The Great Greta Grabs Gear
I'm definitely the lucky one. I don't need to earn "Brownie Points" from the missus to go paddling but I do need to persuade my boss to let me have Friday off work. Unfortunately my paddling partner, Rob, has to do both. So we've both done the necessary negotiating and we head off to the Lakes on a Friday morning. Doh..!! I've locked my house keys in the Porch and realise I've forgotten my wallet. A quick trip to collect spare house keys from grandma and off we go with adequate funds...
So we're already an hour behind schedule but we make good time up the M6 and arrive at the put in around 11.30. The journey has given us a glimpse of the snow on the high fells...it's gonna be cold..!! Dumping the boats, we take the car to Keswick and park a stones-throw from the take out. Time for a bit of shopping (new spraydeck needed) . Ok, so no joy on the spraydeck front - let's get on with it. Hail a cab in the centre of town, 6 minutes and 8 quid later we're back at the put in. "Your round later Rob!"
The taxi driver told us that the Greta had been on red flood warning most of the week but had now gone down to a more moderate level. The water was running well on the tributary and within a few minutes we found that the Greta was indeed benefiting from the recent downpours (as well as the snow).
We had a great run but I suffered from shattering almost the entire surface area of both of my blades after two thirds of the trip....a bit of a worry considering we still had the toughest section to go..!! Paddling like a madman I approached the final sustained Grade III section with as much control as an ant paddling a log with a matchstick. I did make it into Keswick and the take-out, despite my paddles resembling a scaffolding pole that had been dipped in treacle.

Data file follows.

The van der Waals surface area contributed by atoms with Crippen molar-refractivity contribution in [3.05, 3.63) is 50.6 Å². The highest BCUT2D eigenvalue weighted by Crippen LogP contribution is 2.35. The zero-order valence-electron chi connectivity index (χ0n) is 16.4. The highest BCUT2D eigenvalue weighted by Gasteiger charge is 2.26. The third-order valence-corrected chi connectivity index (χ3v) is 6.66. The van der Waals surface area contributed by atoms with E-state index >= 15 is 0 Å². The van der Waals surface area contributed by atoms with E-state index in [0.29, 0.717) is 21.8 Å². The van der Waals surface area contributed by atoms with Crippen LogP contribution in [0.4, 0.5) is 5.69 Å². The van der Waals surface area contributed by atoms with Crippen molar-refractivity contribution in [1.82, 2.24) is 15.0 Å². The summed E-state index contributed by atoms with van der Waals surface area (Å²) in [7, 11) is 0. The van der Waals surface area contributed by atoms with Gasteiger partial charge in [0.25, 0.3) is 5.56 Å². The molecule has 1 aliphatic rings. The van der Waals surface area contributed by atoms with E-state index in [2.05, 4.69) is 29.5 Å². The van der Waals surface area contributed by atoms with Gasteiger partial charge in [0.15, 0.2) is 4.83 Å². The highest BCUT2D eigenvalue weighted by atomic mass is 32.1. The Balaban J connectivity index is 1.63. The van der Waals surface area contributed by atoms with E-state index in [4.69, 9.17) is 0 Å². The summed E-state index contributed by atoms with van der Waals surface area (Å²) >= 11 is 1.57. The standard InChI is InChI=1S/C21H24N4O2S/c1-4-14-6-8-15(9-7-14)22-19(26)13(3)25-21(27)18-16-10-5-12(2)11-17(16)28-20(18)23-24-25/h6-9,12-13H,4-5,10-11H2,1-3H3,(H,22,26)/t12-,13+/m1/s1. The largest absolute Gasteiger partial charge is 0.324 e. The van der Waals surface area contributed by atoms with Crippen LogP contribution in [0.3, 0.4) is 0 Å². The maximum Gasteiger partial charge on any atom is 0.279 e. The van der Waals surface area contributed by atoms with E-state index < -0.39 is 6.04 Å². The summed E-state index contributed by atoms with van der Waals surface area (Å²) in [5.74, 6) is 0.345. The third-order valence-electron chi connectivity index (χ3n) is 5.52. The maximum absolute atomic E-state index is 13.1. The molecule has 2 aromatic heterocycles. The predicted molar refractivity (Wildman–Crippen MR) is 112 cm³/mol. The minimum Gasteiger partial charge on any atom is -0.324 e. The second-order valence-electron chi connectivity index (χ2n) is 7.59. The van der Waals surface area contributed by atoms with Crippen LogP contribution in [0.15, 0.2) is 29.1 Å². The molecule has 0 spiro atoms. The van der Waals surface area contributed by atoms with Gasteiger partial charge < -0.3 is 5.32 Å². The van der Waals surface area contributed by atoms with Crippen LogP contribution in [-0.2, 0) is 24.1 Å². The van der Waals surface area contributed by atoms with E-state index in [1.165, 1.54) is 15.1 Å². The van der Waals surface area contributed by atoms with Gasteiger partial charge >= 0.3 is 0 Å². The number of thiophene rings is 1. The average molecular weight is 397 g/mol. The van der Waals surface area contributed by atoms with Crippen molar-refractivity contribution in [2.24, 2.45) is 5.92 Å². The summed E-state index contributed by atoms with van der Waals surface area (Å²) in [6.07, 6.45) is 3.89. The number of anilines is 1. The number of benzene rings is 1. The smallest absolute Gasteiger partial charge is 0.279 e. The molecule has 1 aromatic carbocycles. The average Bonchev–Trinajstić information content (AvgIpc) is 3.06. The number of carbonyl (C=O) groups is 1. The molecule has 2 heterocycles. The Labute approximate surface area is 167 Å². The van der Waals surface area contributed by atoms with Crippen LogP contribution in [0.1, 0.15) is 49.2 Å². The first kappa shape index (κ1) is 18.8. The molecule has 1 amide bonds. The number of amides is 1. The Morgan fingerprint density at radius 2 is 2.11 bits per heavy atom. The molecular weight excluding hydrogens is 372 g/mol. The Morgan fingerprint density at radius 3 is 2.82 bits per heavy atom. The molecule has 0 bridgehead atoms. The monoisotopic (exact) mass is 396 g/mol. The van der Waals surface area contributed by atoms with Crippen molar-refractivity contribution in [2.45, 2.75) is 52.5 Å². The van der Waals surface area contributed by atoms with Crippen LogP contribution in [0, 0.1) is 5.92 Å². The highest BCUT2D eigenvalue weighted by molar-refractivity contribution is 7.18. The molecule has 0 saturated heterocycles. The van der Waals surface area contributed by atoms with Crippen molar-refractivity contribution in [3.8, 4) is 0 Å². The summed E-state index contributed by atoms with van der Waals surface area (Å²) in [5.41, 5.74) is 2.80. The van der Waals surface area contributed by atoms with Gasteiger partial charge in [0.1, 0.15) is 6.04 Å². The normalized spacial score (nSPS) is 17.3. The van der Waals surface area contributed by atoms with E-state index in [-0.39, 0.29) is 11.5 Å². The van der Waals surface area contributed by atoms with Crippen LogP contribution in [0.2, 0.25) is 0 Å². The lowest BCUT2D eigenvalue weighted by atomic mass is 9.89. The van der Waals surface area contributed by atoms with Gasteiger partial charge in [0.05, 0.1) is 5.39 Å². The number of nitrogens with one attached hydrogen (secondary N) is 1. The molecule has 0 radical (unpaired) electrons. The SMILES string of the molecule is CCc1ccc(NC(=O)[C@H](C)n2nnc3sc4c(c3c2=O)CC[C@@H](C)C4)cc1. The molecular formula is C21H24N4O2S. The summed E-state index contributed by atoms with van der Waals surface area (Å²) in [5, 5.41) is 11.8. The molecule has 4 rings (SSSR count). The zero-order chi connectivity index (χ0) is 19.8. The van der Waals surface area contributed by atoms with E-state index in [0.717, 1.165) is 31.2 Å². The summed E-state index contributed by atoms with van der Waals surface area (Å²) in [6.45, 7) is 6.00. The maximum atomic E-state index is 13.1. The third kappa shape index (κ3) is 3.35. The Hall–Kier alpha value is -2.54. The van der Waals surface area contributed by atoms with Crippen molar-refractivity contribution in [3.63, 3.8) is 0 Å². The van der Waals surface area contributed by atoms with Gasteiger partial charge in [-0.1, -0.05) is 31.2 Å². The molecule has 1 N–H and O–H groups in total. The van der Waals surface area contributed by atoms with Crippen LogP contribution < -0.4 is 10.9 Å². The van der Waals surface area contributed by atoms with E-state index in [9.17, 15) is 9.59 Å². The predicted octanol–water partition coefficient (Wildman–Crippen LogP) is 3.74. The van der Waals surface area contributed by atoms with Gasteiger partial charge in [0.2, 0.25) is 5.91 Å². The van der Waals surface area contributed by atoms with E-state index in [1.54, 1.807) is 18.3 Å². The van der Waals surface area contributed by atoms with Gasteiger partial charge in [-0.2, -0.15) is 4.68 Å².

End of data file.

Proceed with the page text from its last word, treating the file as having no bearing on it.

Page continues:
The plan was to go on and have a little play at Workington Weir but when we finally arrived there it was too late and we were too knackered. However, the weir was massive - stoppers building and collapsing as we watched the water plough over the high groynes which would normally be much more exposed. We elected not to paddle but took the scenic route home via Barrow. Luckily my father works on the ships there and we were able to scrounge fish, chips and mushy peas for tea, not to mention the VERY cheap cigarettes which are also available from ships stores. Maybe that's why I can only paddle one river in a day!
More equipment got trashed on the way home when my exhaust developed a hole and more time was wasted applying gas tight sealant to a red hot back box. So, to conclude, this day's paddling has turned out to be an expensive journey that can only be repeated if all the casualties of the day are replaced (next week?)
By Andy Weeks.